FMLA and employment law can be very complicated issues. Tayeb Hyderally is an expert at employment law and works with employees and employers to establish a solid understanding of how these laws work, who is eligible and the proper protocol for employers while an employee is on FMLA leave. Without the help of the expertise of Ty Hyderally, these matters can be very confusing for employees and employers alike. He can explain that an employee is not eligible for FMLA leave unless they have been employed by the employer for at least 12 months and have worked at least 1250 hours during the 12 months immediately preceding FMLA leave. The business must have at least 50 employees in order for a worker to take advantage of FMLA.
Reasons for FMLA
There are only a few reasons which allow a person to take a FMLA leave. A new child, whether born or adopted, taking care of an immediate family member who has a health condition which is deemed serious, or if the employee has a serious health condition such that they are unable to perform their basic job functions. These conditions allow the worker to take a medical leave for 12 weeks in any year period; they are allowed 26 weeks of leave in one year to provide medical care for a service member with a serious illness or injury. It is essential that the company maintain constant communication with the worker who is on leave.
Terwilliger v Howard Memorial Hospital
Regina Terwilliger had been employed at HowardMemorialHospital for about two years and had worked in various capacities such as in housekeeping and in the kitchen. She submitted a request for FMLA in November 2008 because she was in need of back surgery. The request was approved by the employer and she had back surgery in January 2009. On February 12, 2009 she was released to return to work with no restrictions. On February 16, 2009 she returned to work having used just 11 weeks of her FMLA leave.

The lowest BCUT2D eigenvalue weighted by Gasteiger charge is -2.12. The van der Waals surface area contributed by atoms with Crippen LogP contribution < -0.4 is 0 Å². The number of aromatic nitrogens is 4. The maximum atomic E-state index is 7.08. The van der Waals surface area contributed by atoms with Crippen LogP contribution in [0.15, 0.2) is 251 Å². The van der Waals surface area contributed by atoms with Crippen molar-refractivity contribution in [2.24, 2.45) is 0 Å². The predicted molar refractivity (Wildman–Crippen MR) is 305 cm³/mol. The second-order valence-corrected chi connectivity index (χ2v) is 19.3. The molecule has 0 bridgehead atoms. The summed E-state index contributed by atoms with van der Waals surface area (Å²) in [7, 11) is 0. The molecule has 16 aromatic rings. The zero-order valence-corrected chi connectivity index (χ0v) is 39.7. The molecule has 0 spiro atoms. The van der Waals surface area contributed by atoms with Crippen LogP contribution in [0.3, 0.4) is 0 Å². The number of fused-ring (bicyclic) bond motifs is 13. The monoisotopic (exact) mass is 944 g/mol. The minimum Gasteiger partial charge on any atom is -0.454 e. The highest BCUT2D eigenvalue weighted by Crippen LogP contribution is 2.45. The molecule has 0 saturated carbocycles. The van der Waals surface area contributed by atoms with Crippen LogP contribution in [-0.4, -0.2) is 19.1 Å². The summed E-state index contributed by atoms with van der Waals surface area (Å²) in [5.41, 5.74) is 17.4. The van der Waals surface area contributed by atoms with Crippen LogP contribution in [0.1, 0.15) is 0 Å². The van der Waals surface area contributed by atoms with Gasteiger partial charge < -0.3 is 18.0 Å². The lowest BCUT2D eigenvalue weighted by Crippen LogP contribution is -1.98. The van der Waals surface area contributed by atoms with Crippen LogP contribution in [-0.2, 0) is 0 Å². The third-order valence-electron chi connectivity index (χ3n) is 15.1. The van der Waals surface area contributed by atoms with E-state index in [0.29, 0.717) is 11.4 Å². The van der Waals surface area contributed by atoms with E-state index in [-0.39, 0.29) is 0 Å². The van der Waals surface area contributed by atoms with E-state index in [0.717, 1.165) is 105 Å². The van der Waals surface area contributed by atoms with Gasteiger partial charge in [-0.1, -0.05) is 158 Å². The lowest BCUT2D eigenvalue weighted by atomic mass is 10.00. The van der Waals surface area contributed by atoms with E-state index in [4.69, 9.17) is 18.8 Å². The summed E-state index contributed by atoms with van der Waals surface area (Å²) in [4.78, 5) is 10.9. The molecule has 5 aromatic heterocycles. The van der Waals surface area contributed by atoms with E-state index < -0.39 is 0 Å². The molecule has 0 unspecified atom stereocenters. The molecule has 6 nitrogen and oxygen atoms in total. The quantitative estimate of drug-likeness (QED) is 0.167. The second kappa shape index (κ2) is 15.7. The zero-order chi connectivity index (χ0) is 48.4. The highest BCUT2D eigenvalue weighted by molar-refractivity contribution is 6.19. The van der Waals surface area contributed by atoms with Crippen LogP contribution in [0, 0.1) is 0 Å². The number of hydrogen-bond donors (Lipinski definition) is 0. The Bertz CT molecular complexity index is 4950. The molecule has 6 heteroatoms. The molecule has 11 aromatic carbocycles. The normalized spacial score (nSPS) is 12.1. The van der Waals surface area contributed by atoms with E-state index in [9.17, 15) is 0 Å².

While she was recovering, Kim Howard, Terwilliger’s supervisor, communicated with her weekly to receive an update and ask when Terwilliger would be returning to work. Terwilliger reported that during one of these calls she asked her supervisor if her job was secure and her supervisor told her she should return to work as soon as she was able. Terwilliger felt as though she was being pressured to return to work. She also stated that the HR director at the hospital tried to discourage her from using FMLA leave. The HR director instructed Terwilliger to refrain from telling anyone that she had been informed of her FMLA rights.
Shortly after returning to work, it was alleged that Terwilliger stole something from a co-worker’s desk and she was terminated. Terwilliger filed suit against HowardMemorialHospital claiming her termination was an act of retaliation for taking FMLA leave. She also filed suit stating that they hospital had interfered with her individual FMLA rights by trying to pressure her to return to work. The courts rejected the retaliation claim but did uphold her claim of interference. The hospital tried to argue that she was never denied the leave she requested, but the courts stated that Terwilliger had the right to not be discouraged from going on leave.
The court’s final decision on this case may be confusing for employers about how to communicate with employees who are on leave. But this ruling suggests that just communicating is not enough since obtaining information can constitute interference if the employee feels like they are being discouraged from taking their FMLA leave.